Addressing Concerns for the U.S. Healthcare Wash Process
Friday, October 19, 2018
Posted by: Nicole Morris
Richmond, Ky., October 19, 2018— In an attempt to help clarify the difference in U.S. practice from that of a recent article appearing in the journal of Infection Control & Hospital Epidemiology (October 2018) questioning the effectiveness of the wash process to remove Clostridium Difficile (C-Diff) from hospital textiles, which has raised concerns from United States (U.S.) laundry healthcare customers, the Association for Linen Management (ALM) has provided a crosswalk between the two methods. A close look at this study reveals the United Kingdom (UK) approach to processing healthcare linen relies primarily on thermal applications.
In the U.S., laundry processors have long relied on the recommendations from the Centers for Disease Control and Prevention (CDC): “The antimicrobial action of the laundering process results from a combination of mechanical, thermal, and chemical factors. Dilution and agitation in water remove substantial quantities of microorganisms. Detergents and surfactants function to suspend soils, reduce water surface tension, and also exhibit some microbiocidal properties.”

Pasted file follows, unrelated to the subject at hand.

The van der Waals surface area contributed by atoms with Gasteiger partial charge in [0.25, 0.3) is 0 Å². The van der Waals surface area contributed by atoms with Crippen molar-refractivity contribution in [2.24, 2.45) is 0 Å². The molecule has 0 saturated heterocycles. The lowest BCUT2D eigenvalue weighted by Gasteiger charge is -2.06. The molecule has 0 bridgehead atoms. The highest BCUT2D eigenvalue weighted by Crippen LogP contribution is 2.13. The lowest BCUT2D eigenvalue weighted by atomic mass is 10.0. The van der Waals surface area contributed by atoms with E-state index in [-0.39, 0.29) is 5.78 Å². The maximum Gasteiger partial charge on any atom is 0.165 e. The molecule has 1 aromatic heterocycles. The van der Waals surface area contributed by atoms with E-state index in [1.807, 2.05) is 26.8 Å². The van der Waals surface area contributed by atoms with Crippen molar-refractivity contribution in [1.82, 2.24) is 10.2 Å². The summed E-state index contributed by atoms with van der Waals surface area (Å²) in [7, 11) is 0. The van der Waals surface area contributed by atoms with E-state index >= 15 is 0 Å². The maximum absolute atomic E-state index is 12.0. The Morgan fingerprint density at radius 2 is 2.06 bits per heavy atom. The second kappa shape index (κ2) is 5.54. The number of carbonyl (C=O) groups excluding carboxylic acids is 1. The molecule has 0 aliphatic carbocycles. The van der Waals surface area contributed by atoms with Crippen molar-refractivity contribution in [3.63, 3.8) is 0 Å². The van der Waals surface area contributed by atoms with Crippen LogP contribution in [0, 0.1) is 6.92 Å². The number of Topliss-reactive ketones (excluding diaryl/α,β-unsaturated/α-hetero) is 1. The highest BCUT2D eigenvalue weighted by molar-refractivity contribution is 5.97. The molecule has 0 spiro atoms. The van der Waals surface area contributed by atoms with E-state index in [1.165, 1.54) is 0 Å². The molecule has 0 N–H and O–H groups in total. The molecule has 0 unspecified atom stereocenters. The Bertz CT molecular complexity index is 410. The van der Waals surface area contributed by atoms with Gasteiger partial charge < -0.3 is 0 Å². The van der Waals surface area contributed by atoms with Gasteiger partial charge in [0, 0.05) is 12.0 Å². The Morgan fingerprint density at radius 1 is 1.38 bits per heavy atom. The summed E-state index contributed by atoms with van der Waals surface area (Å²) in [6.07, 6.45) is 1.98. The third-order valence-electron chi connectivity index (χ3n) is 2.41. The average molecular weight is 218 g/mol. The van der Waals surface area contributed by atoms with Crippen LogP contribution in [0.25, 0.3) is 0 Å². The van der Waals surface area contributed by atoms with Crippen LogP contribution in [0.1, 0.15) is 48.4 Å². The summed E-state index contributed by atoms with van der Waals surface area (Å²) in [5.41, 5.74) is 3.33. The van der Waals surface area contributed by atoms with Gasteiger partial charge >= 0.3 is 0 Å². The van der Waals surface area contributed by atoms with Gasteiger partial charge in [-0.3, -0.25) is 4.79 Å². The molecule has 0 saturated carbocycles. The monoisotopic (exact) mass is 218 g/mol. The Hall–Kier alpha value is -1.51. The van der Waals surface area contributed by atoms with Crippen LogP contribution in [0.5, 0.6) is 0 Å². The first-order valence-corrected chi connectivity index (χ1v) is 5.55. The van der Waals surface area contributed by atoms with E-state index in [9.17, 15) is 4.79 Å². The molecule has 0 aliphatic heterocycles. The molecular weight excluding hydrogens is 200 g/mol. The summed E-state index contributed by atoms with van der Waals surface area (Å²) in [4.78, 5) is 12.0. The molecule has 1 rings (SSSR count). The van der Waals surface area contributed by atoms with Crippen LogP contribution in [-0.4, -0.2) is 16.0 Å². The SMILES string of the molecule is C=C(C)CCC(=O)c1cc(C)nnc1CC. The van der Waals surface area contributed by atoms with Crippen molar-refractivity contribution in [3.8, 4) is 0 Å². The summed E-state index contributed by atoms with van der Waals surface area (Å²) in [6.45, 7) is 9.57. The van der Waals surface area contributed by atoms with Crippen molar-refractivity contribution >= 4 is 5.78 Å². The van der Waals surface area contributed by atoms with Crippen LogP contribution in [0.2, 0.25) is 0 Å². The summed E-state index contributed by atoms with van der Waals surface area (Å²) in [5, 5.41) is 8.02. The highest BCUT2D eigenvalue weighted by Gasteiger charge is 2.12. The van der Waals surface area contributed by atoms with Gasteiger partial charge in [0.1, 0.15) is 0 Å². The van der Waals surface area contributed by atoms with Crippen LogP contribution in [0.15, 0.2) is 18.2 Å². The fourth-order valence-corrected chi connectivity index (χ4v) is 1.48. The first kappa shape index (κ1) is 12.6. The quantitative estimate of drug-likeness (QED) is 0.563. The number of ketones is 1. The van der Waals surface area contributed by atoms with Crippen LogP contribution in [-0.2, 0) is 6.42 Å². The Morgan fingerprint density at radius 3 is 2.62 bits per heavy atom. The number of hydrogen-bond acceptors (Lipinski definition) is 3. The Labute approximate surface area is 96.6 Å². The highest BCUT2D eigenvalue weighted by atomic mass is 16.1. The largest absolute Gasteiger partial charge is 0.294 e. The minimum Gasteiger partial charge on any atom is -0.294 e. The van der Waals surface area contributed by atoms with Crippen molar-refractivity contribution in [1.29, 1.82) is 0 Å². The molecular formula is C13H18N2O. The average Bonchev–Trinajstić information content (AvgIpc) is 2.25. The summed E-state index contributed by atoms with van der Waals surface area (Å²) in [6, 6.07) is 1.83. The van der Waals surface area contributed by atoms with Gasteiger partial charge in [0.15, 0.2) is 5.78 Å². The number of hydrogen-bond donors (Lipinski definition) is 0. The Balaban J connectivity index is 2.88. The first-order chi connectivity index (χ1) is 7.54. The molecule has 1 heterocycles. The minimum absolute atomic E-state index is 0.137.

With the published document from ALM, hospital leadership can engage their laundry processor in discussions to address any remaining concerns.
The Association for Linen Management (ALM) is a non-profit trade association dedicated to the professional development of personnel involved in the textile care industry. ALM members are laundry processors, linen management professionals, and textile care providers for the hospitality, healthcare, and correctional industries, and the suppliers that service them. ALM is the only organization that represents the entire textile care industry, including the diverse operations of commercial, cooperative, central, and on-premise/on-campus laundries, as well as linen management companies.
Name: Linda Fairbanks